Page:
The next 12 months are critical to determine the final outcome for our rivers. These licenses will endure for the next 30-50 years and impact hundreds of miles of the Connecticut River. FirstLight, owner of the Turners Falls Dam and Northfield Mountain Pumped Storage in MA, released their final applications Friday, December 4 and Great River Hydro, owner of the Wilder, Bellows Falls, and Vernon Dams in VT and NH, released their applications on Monday, December 7.
FERC issued a procedural schedule for all five projects on December 16, 2020 which indicated that they expected all of the applications to be ready for Environmental Analysis by May. Since then, there have been letters between FERC and the companies regarding data and operations models. As part of this, FirstLight asked for an additional 90 days to update their model. We believe the public comment period will start sometime July – September.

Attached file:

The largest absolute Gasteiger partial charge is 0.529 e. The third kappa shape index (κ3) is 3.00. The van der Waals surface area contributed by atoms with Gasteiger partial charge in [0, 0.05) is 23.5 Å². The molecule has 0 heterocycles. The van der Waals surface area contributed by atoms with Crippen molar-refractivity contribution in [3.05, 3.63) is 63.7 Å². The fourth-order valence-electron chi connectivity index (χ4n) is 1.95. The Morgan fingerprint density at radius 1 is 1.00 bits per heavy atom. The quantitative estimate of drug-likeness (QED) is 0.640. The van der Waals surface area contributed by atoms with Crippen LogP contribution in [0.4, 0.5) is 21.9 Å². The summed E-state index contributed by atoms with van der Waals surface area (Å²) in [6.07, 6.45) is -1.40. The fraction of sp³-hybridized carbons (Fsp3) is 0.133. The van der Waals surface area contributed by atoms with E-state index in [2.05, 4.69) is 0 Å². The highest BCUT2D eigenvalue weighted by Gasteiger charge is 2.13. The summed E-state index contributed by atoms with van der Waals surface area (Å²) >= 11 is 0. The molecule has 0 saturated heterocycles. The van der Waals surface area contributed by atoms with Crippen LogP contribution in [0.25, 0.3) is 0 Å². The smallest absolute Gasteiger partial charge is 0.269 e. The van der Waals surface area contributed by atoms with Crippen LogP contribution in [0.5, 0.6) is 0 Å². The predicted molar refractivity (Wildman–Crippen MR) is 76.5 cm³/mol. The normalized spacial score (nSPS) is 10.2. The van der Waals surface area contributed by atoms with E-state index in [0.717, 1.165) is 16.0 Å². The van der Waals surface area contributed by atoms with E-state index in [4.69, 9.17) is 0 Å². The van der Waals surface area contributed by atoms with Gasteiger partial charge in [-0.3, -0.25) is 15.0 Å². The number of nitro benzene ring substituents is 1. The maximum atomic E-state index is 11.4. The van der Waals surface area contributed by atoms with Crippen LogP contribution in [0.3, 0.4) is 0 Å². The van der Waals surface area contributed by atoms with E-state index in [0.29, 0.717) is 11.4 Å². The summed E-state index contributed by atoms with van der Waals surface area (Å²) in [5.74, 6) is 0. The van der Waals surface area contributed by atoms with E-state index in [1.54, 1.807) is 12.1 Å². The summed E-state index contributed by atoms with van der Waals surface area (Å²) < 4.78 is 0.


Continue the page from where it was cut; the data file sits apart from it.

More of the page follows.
Below are CRC’s take on additional information submitted by the companies in March.
Remember: CRC River Stewards Andrea and Kathy are available to update your local town board or interested group on the relicensing process and CRC’s concerns about the river. It is important that all parties re-engage as we come into this final stretch of this once-in-a-lifetime relicensing process
Get Your Questions Answered
Join Us at These Upcoming Events
CRC River Stewards Kathy and Andrea will be holding events on the following dates to answer questions and help you get involved in this process:
June 8 at 9:30AM
Hydropower Coffee Hour:
Migratory Fish Passage (virtual)
June 23 at 8:30AM
Paddle with Your River Steward
Brattleboro, VT to Hinsdale, NH
June 30 at 8AM
Paddle with Your River Steward
Dummerston to Brattleboro, VT
July 14 at 9:30AM